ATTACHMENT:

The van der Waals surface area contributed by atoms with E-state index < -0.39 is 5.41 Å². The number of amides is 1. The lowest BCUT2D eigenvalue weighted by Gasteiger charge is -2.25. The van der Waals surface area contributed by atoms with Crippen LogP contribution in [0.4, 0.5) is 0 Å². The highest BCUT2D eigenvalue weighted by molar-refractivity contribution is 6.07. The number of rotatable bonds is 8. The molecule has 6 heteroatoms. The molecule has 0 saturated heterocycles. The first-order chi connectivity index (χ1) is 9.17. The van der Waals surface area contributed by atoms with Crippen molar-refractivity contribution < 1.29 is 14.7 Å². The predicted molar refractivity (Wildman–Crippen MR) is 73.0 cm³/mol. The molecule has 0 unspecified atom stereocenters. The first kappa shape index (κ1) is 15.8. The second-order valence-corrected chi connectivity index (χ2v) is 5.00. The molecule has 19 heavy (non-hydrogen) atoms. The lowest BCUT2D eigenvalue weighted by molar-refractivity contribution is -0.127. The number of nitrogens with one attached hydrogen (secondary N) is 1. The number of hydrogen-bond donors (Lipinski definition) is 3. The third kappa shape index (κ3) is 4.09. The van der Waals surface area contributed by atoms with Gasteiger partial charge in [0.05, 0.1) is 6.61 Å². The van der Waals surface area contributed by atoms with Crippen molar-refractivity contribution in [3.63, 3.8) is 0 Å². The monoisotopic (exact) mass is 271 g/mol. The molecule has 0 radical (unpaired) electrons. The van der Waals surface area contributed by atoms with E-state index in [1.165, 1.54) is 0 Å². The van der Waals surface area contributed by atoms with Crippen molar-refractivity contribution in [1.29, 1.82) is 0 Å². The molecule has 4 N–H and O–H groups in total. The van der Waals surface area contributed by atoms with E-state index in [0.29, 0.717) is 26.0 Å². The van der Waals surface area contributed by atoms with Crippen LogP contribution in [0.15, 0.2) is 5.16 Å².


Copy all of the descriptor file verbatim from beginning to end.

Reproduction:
The van der Waals surface area contributed by atoms with E-state index < -0.39 is 5.41 Å². The number of amides is 1. The lowest BCUT2D eigenvalue weighted by Gasteiger charge is -2.25. The van der Waals surface area contributed by atoms with Crippen LogP contribution in [0.4, 0.5) is 0 Å². The highest BCUT2D eigenvalue weighted by molar-refractivity contribution is 6.07. The number of rotatable bonds is 8. The molecule has 6 heteroatoms. The molecule has 0 saturated heterocycles. The first-order chi connectivity index (χ1) is 9.17. The van der Waals surface area contributed by atoms with Crippen molar-refractivity contribution < 1.29 is 14.7 Å². The predicted molar refractivity (Wildman–Crippen MR) is 73.0 cm³/mol. The molecule has 0 unspecified atom stereocenters. The first kappa shape index (κ1) is 15.8. The second-order valence-corrected chi connectivity index (χ2v) is 5.00. The molecule has 19 heavy (non-hydrogen) atoms. The lowest BCUT2D eigenvalue weighted by molar-refractivity contribution is -0.127. The number of nitrogens with one attached hydrogen (secondary N) is 1. The number of hydrogen-bond donors (Lipinski definition) is 3. The third kappa shape index (κ3) is 4.09. The van der Waals surface area contributed by atoms with Gasteiger partial charge in [0.05, 0.1) is 6.61 Å². The van der Waals surface area contributed by atoms with Crippen molar-refractivity contribution in [3.63, 3.8) is 0 Å². The monoisotopic (exact) mass is 271 g/mol. The molecule has 0 radical (unpaired) electrons. The van der Waals surface area contributed by atoms with E-state index in [1.165, 1.54) is 0 Å². The van der Waals surface area contributed by atoms with Crippen molar-refractivity contribution in [1.29, 1.82) is 0 Å². The molecule has 4 N–H and O–H groups in total. The van der Waals surface area contributed by atoms with E-state index in [0.29, 0.717) is 26.0 Å². The van der Waals surface area contributed by atoms with Crippen LogP contribution in [0.15, 0.2) is 5.16 Å².